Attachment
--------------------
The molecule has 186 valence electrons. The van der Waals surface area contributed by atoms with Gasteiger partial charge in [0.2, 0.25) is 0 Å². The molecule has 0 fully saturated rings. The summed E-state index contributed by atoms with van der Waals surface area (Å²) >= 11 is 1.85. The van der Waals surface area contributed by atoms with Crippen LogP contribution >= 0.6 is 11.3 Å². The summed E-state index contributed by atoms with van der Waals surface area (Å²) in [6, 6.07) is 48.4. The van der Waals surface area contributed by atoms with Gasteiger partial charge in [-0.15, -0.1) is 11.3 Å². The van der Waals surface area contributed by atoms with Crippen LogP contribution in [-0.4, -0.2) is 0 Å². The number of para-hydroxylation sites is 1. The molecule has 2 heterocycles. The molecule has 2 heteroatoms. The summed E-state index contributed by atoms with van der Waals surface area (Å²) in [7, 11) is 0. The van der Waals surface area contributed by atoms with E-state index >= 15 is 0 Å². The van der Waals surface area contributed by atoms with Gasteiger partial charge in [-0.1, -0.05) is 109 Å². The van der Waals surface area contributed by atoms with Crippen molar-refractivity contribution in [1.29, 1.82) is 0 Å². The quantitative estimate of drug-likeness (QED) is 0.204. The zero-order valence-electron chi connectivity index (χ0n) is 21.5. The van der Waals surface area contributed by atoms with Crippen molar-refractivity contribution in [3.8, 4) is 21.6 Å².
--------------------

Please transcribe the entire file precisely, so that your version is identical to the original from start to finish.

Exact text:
The molecule has 186 valence electrons. The van der Waals surface area contributed by atoms with Gasteiger partial charge in [0.2, 0.25) is 0 Å². The molecule has 0 fully saturated rings. The summed E-state index contributed by atoms with van der Waals surface area (Å²) >= 11 is 1.85. The van der Waals surface area contributed by atoms with Crippen LogP contribution >= 0.6 is 11.3 Å². The summed E-state index contributed by atoms with van der Waals surface area (Å²) in [6, 6.07) is 48.4. The van der Waals surface area contributed by atoms with Gasteiger partial charge in [-0.15, -0.1) is 11.3 Å². The van der Waals surface area contributed by atoms with Crippen LogP contribution in [-0.4, -0.2) is 0 Å². The number of para-hydroxylation sites is 1. The molecule has 2 heterocycles. The molecule has 2 heteroatoms. The summed E-state index contributed by atoms with van der Waals surface area (Å²) in [7, 11) is 0. The van der Waals surface area contributed by atoms with E-state index >= 15 is 0 Å². The van der Waals surface area contributed by atoms with Gasteiger partial charge in [-0.1, -0.05) is 109 Å². The van der Waals surface area contributed by atoms with Crippen molar-refractivity contribution in [1.29, 1.82) is 0 Å². The quantitative estimate of drug-likeness (QED) is 0.204. The zero-order valence-electron chi connectivity index (χ0n) is 21.5. The van der Waals surface area contributed by atoms with Crippen molar-refractivity contribution in [3.8, 4) is 21.6 Å².